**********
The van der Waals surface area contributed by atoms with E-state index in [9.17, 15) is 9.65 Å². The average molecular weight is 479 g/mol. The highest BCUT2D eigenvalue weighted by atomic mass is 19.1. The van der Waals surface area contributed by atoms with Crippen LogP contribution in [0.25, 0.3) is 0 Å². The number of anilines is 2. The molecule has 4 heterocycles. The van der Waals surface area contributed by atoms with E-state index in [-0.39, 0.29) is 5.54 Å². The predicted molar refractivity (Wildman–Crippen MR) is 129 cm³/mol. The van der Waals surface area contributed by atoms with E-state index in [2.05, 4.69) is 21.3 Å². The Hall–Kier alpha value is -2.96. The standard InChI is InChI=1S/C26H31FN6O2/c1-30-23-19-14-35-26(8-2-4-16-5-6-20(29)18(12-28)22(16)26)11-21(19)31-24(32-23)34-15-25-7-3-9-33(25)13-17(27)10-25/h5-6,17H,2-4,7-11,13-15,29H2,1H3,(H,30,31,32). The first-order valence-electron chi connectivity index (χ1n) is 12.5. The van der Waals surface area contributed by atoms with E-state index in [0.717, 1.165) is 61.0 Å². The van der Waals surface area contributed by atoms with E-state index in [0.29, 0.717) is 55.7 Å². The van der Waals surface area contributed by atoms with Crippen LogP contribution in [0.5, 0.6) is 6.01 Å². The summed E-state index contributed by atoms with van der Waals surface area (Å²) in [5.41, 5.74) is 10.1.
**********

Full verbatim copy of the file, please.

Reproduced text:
The van der Waals surface area contributed by atoms with E-state index in [9.17, 15) is 9.65 Å². The average molecular weight is 479 g/mol. The highest BCUT2D eigenvalue weighted by atomic mass is 19.1. The van der Waals surface area contributed by atoms with Crippen LogP contribution in [0.25, 0.3) is 0 Å². The number of anilines is 2. The molecule has 4 heterocycles. The van der Waals surface area contributed by atoms with E-state index in [-0.39, 0.29) is 5.54 Å². The predicted molar refractivity (Wildman–Crippen MR) is 129 cm³/mol. The van der Waals surface area contributed by atoms with E-state index in [2.05, 4.69) is 21.3 Å². The Hall–Kier alpha value is -2.96. The standard InChI is InChI=1S/C26H31FN6O2/c1-30-23-19-14-35-26(8-2-4-16-5-6-20(29)18(12-28)22(16)26)11-21(19)31-24(32-23)34-15-25-7-3-9-33(25)13-17(27)10-25/h5-6,17H,2-4,7-11,13-15,29H2,1H3,(H,30,31,32). The first-order valence-electron chi connectivity index (χ1n) is 12.5. The van der Waals surface area contributed by atoms with E-state index in [0.717, 1.165) is 61.0 Å². The van der Waals surface area contributed by atoms with E-state index in [0.29, 0.717) is 55.7 Å². The van der Waals surface area contributed by atoms with Crippen LogP contribution in [0.5, 0.6) is 6.01 Å². The summed E-state index contributed by atoms with van der Waals surface area (Å²) in [5.41, 5.74) is 10.1.